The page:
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European History


 
 

Republican States 1550–1700

In republican states, legislatures hold some power over taxation and law; but states not necessarily democratic, as legislatures may represent only nobles and wealthy

England: Despite kings’ attempts at Catholicism and absolutism, England remains Protestant and maintains strong parliamentary monarchy led by landed gentry

  • Elizabeth I (r. 1558–1603) establishes tolerant religious settlement, increases royal bureaucracy and efficiency

    • 1588: English fleet defeats the Spanish Armada

  • James I (r. 1603–1625; a.k.a. James VI of Scotland) unites rule of Scotland and England, believes in divine right of kings, alienating Puritans

  • Charles I (r. 1625–1649) and Parliament (led by Puritan John Pym ) quarrel over Charles I’s taxation without Parliament’s consent, his refusal to call Parliament, and centralized structure of church governance

    • 1642–1646:Civil war between Charles I’s royalists (“Cavaliers”) and Parliament (“Roundheads,” favored by religious outsiders the Puritans)

    • 1649: Victory of Parliament’s New Model Army, commanded by Oliver Cromwell, leads to Charles I’s execution

  • 1653–1658: Cromwell rules England, enforces Puritan ideals, subdues Ireland and Scotland

  • Charles II (r. 1660–1685) given throne in Restoration, as English desire end to Puritan republic

  • James II (r. 1685–1688) renews fears of Catholic, absolutist monarch

  • 1688: Peaceful Glorious Revolution brings moderate monarchs William and Mary to England, assuring Protestant rule and Bill of Rights

  • 1707: Union of Scotland with England and Wales creates United Kingdom

  • 18th-century Hanoverian monarchs rule with Parliament, dominated by wealthy property owners, but sometimes responsive to public pressure

    • British sense of national identity emerges: Protestant, wealthy, loyal to monarchy, sense of rivalry with France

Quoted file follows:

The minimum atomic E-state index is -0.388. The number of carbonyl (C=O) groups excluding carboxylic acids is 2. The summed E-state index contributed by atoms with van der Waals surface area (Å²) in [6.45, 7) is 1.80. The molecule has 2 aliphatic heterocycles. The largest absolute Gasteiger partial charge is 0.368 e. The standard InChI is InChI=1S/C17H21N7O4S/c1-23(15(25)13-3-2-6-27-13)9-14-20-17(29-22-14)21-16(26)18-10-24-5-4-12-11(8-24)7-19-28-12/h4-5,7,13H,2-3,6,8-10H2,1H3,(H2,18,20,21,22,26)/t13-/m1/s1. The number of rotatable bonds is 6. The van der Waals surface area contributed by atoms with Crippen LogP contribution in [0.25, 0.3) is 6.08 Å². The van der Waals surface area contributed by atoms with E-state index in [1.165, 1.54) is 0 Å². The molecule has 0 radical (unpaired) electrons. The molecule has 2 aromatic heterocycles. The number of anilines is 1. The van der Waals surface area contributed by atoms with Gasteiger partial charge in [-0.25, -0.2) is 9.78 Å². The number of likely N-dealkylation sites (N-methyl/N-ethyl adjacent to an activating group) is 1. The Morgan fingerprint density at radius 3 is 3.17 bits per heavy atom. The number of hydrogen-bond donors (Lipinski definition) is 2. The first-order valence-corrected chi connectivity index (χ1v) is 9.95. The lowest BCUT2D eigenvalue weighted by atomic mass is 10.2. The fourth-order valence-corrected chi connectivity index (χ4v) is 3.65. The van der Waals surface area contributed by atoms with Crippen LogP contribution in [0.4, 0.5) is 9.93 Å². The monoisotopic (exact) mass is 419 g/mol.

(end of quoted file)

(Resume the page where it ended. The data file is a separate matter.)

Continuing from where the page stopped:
• Political parties emerge: Whigs, Tories vie for House of Commons (lower house of Parliament)

Netherlands: Newly independent northern United Provinces (or Dutch Republic) thrives in 1600s; expands middle class through trade and industry, via growing global economy

  • Draining and filling in of land from sea creates fertile soil for increased agricultural production

  • Resists authoritarian government; maintains federalist republic led by wealthy families

  • Slight majority of Dutch are Calvinist, but country is known for religious toleration

Polish-Lithuanian Commonwealth: Created by Lublin Union (1569), which unites northeastern Europe under one king; golden age of Poland

  • Nobles of the Sejm (the parliament) have customary veto power, which weakens central authority

  • Religious toleration as Catholics, Orthodox, Lutherans, Calvinists, Anabaptists, Jews live together

  • 1648: Ukrainian peasants revolt against cultural, religious and economic domination of Polish-Lithuanian nobles; turmoil lasts over a decade

 

The Global Economy 1600–1800

Global trade brings spices, tea, sugar, cotton from Asia and Americas to Europe; England and Netherlands especially benefit, while Italian states and Spain decline

Dutch and English shipbuilding, large middle class, urban population contribute to economy based on trade

Commercial innovations: Banks, credit, bills of exchange, joint stock companies (long-term investments by many) spark trade

  • Dutch East Indies Company trades spices, tulips from Indonesian colonies; though independent of the government, it represents the government’s interests

  • British East India Company establishes trade in India, operates its own administration and military

Slaves from central west Africa provide labor in American economies from North America to Brazil

  • Millions of Africans forced to migrate across the ocean, bringing languages, culture to American colonies

  • Prosperity of colonial traders, merchants, and manufacturers of consumer goods comes to depend on slavery

Mercantile system: Belief that there is a limited amount of wealth in the world and that each nation must seek a favorable trade balance; expansion only through conquest

Dutch economy declines in late 1600s due to series of wars with England and France, lack of strong leadership

Port cities and capitals expand; medieval trade and ecclesiastical centers decline

Largest European cities in 1800: London, Paris, Naples, Constantinople, Moscow